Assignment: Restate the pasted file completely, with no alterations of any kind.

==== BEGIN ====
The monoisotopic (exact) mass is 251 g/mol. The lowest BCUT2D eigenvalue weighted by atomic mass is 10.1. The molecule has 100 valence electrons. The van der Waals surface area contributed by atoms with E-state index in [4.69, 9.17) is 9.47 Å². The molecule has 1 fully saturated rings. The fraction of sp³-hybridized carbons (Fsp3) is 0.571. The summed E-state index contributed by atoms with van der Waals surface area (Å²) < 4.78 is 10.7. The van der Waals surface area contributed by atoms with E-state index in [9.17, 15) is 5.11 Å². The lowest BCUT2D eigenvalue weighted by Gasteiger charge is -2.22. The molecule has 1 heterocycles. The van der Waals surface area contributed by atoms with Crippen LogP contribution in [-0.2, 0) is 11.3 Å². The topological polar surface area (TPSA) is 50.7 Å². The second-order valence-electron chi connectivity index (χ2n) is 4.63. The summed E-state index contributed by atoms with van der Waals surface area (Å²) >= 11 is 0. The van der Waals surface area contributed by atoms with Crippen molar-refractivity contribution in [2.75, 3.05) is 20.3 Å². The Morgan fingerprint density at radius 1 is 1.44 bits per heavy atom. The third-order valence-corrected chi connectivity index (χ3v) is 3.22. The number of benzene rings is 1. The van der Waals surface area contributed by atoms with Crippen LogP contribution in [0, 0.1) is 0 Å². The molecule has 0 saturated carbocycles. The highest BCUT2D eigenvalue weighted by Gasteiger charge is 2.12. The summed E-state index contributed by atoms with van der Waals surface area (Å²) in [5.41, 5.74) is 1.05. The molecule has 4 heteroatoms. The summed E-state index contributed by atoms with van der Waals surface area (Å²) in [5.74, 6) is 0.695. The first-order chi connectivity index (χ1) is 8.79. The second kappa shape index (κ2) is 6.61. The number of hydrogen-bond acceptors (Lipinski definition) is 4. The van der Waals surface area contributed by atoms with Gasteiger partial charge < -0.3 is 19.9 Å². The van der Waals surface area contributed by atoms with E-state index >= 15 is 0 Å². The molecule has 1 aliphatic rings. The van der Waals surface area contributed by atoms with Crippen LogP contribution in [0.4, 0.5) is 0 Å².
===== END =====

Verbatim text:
The monoisotopic (exact) mass is 251 g/mol. The lowest BCUT2D eigenvalue weighted by atomic mass is 10.1. The molecule has 100 valence electrons. The van der Waals surface area contributed by atoms with E-state index in [4.69, 9.17) is 9.47 Å². The molecule has 1 fully saturated rings. The fraction of sp³-hybridized carbons (Fsp3) is 0.571. The summed E-state index contributed by atoms with van der Waals surface area (Å²) < 4.78 is 10.7. The van der Waals surface area contributed by atoms with E-state index in [9.17, 15) is 5.11 Å². The lowest BCUT2D eigenvalue weighted by Gasteiger charge is -2.22. The molecule has 1 heterocycles. The van der Waals surface area contributed by atoms with Crippen LogP contribution in [-0.2, 0) is 11.3 Å². The topological polar surface area (TPSA) is 50.7 Å². The second-order valence-electron chi connectivity index (χ2n) is 4.63. The summed E-state index contributed by atoms with van der Waals surface area (Å²) >= 11 is 0. The van der Waals surface area contributed by atoms with Crippen molar-refractivity contribution in [2.75, 3.05) is 20.3 Å². The Morgan fingerprint density at radius 1 is 1.44 bits per heavy atom. The third-order valence-corrected chi connectivity index (χ3v) is 3.22. The number of benzene rings is 1. The van der Waals surface area contributed by atoms with Crippen LogP contribution in [0, 0.1) is 0 Å². The molecule has 0 saturated carbocycles. The highest BCUT2D eigenvalue weighted by Gasteiger charge is 2.12. The summed E-state index contributed by atoms with van der Waals surface area (Å²) in [5.41, 5.74) is 1.05. The molecule has 4 heteroatoms. The summed E-state index contributed by atoms with van der Waals surface area (Å²) in [5.74, 6) is 0.695. The first-order chi connectivity index (χ1) is 8.79. The second kappa shape index (κ2) is 6.61. The number of hydrogen-bond acceptors (Lipinski definition) is 4. The van der Waals surface area contributed by atoms with Gasteiger partial charge < -0.3 is 19.9 Å². The van der Waals surface area contributed by atoms with E-state index >= 15 is 0 Å². The molecule has 1 aliphatic rings. The van der Waals surface area contributed by atoms with Crippen LogP contribution in [0.4, 0.5) is 0 Å².